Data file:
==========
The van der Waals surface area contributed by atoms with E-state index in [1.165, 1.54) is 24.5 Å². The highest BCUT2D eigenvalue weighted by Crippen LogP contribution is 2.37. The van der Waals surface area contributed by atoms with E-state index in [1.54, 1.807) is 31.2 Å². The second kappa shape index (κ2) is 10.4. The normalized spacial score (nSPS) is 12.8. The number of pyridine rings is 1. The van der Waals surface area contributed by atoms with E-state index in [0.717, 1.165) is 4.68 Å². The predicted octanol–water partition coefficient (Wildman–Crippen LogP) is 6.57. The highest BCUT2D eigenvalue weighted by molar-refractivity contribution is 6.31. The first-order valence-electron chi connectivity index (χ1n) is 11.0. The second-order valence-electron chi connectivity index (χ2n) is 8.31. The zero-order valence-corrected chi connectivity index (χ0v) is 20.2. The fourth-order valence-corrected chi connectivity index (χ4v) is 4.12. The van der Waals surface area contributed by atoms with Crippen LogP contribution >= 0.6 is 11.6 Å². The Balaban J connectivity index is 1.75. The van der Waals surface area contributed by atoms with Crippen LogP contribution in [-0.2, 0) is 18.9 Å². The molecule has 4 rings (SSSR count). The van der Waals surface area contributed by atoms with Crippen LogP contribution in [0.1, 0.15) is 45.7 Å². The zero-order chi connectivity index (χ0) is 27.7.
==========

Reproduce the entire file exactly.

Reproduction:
The van der Waals surface area contributed by atoms with E-state index in [1.165, 1.54) is 24.5 Å². The highest BCUT2D eigenvalue weighted by Crippen LogP contribution is 2.37. The van der Waals surface area contributed by atoms with E-state index in [1.54, 1.807) is 31.2 Å². The second kappa shape index (κ2) is 10.4. The normalized spacial score (nSPS) is 12.8. The number of pyridine rings is 1. The van der Waals surface area contributed by atoms with E-state index in [0.717, 1.165) is 4.68 Å². The predicted octanol–water partition coefficient (Wildman–Crippen LogP) is 6.57. The highest BCUT2D eigenvalue weighted by molar-refractivity contribution is 6.31. The first-order valence-electron chi connectivity index (χ1n) is 11.0. The second-order valence-electron chi connectivity index (χ2n) is 8.31. The zero-order valence-corrected chi connectivity index (χ0v) is 20.2. The fourth-order valence-corrected chi connectivity index (χ4v) is 4.12. The van der Waals surface area contributed by atoms with Crippen LogP contribution >= 0.6 is 11.6 Å². The Balaban J connectivity index is 1.75. The van der Waals surface area contributed by atoms with Crippen LogP contribution in [-0.2, 0) is 18.9 Å². The molecule has 4 rings (SSSR count). The van der Waals surface area contributed by atoms with Crippen LogP contribution in [0.1, 0.15) is 45.7 Å². The zero-order chi connectivity index (χ0) is 27.7.